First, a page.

Benefits and Reasons to Do a Diagnostic Wax-up
With the growing popularity of digital dentistry and advanced dental treatments, slowly but surely a diagnostic wax-up became the foundation of every treatment plan. It effectively establishes the proposed outcome of both function and esthetics, as such bettering the performance of restorative and surgical procedures.
However, there are some who are still uncertain of its benefits and uses, and the following article outlines everything you need to know about the diagnostic wax-up – how to complete it, which techniques to opt for, and what its benefits are.
According to the glossary of Prosthodontic Terms, a dental diagnostic procedure in which planned restorations are developed in wax on a diagnostic cast to determine optimal clinical and laboratory procedures necessary to achieve the desired esthetics and function. It is intended to be a replica of a proposed dental treatment plan.
A diagnostic wax-up is an outcome-based tool that is expected to accurately present the desired result of the proposed treatment. The dental professional’s job is to provide detailed instructions informing the dental lab of the patient’s needs and expectations. Only then will the laboratory technicians be able to establish accurate tooth alignment, position, morphology, inclination, and occlusal relations.
Types of diagnostic wax-up
Generally speaking, depending on the severity of the issue, a dental professional may request one of the four types of diagnostic wax-up to be performed:
- Basic – Used for developing an overall treatment plan for restorative procedures. Waxing is minimal and used only in critical areas which require restoration.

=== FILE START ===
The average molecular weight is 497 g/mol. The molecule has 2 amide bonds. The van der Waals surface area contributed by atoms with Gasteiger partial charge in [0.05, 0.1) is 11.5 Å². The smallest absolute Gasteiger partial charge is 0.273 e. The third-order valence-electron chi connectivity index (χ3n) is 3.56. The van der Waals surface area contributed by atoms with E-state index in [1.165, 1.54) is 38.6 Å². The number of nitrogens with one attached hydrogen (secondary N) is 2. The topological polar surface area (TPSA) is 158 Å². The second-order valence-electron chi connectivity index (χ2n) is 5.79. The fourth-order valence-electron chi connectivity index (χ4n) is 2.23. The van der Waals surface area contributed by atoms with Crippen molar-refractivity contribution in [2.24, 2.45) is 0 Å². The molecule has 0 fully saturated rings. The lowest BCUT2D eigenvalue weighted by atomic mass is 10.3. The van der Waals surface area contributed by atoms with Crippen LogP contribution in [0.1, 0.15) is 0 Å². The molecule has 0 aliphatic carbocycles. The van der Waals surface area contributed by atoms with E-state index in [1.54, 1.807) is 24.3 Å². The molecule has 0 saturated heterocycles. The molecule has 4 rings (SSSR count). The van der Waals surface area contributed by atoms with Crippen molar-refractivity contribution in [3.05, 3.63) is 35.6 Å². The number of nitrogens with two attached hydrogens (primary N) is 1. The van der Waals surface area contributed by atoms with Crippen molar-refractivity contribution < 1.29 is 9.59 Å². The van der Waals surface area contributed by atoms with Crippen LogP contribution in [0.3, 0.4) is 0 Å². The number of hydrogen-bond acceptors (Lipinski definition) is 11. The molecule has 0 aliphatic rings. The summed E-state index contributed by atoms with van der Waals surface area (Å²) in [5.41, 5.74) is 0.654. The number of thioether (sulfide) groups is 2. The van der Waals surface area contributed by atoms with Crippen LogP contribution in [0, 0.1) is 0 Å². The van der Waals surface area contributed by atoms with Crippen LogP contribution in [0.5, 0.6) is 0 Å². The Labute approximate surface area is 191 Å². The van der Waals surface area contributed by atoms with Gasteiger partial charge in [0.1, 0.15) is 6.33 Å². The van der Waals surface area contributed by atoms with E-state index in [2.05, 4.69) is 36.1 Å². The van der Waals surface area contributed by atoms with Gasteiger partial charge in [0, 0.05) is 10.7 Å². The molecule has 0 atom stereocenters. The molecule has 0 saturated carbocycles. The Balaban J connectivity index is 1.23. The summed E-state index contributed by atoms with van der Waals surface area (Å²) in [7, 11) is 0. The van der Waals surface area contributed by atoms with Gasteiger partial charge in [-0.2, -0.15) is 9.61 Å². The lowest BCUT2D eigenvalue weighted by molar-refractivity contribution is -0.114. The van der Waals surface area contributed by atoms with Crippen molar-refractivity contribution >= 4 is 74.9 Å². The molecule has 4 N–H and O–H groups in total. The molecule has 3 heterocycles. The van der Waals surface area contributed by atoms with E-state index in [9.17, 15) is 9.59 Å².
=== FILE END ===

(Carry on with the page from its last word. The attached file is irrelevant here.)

- Full contour – Used when the treatment plan includes contours and esthetics. More wax is used in comparison to the basic wax-up and is a preferable procedure when the patient is looking to replace the missing teeth.
- Case presentation – Most commonly used to display an end result and present it to the patient.
- Orthodontic – Provides dental practitioners with a visual model of the patient’s dental situation and aids in the better preparation of the treatment plan. It is a detailed representation of the given case and is used as a communication tool between the dental and lab professional.
The following steps need to be taken during the diagnostic wax-up:
- Create impressions and occlusal records.
- Create two sets of study models, one for the original dental state and the other to be used for the wax-up.
- Conduct diagnostic wax-up.
- Patient, clinician, and technician discuss the restoration plan based on the three-dimensional representation.
- Make adjustments to the initially proposed treatment plan (if necessary).
During the diagnostic wax-up process, three types of treatment tools are created:
- Two preparation silicone guides
The guides are used to determine whether there is enough space to place the restorative material properly and deliver a strong, durable, and aesthetically pleasing result. A palatal guide represents the incisal edge of the teeth, while a window guide identifies the surfaces of the malpositioned teeth.
- A copyplast stent